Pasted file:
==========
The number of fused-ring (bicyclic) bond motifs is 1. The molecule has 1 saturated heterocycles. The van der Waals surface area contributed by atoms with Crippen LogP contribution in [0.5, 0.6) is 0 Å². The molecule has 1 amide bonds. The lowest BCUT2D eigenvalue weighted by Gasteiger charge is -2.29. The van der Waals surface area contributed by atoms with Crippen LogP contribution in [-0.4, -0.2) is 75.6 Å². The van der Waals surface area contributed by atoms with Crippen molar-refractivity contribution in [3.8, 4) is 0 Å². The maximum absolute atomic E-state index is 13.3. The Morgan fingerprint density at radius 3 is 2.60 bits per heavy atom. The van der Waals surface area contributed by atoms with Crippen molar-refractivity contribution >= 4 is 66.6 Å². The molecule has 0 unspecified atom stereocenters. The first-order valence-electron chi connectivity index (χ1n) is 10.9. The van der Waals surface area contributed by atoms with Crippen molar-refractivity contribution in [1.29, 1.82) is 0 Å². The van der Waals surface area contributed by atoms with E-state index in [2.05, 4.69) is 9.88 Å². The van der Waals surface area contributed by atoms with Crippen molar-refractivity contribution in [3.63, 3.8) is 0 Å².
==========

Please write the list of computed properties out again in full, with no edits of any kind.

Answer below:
The number of fused-ring (bicyclic) bond motifs is 1. The molecule has 1 saturated heterocycles. The van der Waals surface area contributed by atoms with Crippen LogP contribution in [0.5, 0.6) is 0 Å². The molecule has 1 amide bonds. The lowest BCUT2D eigenvalue weighted by Gasteiger charge is -2.29. The van der Waals surface area contributed by atoms with Crippen LogP contribution in [-0.4, -0.2) is 75.6 Å². The van der Waals surface area contributed by atoms with Crippen molar-refractivity contribution in [3.8, 4) is 0 Å². The maximum absolute atomic E-state index is 13.3. The Morgan fingerprint density at radius 3 is 2.60 bits per heavy atom. The van der Waals surface area contributed by atoms with Crippen molar-refractivity contribution >= 4 is 66.6 Å². The molecule has 0 unspecified atom stereocenters. The first-order valence-electron chi connectivity index (χ1n) is 10.9. The van der Waals surface area contributed by atoms with Crippen molar-refractivity contribution in [1.29, 1.82) is 0 Å². The van der Waals surface area contributed by atoms with E-state index in [2.05, 4.69) is 9.88 Å². The van der Waals surface area contributed by atoms with Crippen molar-refractivity contribution in [3.63, 3.8) is 0 Å².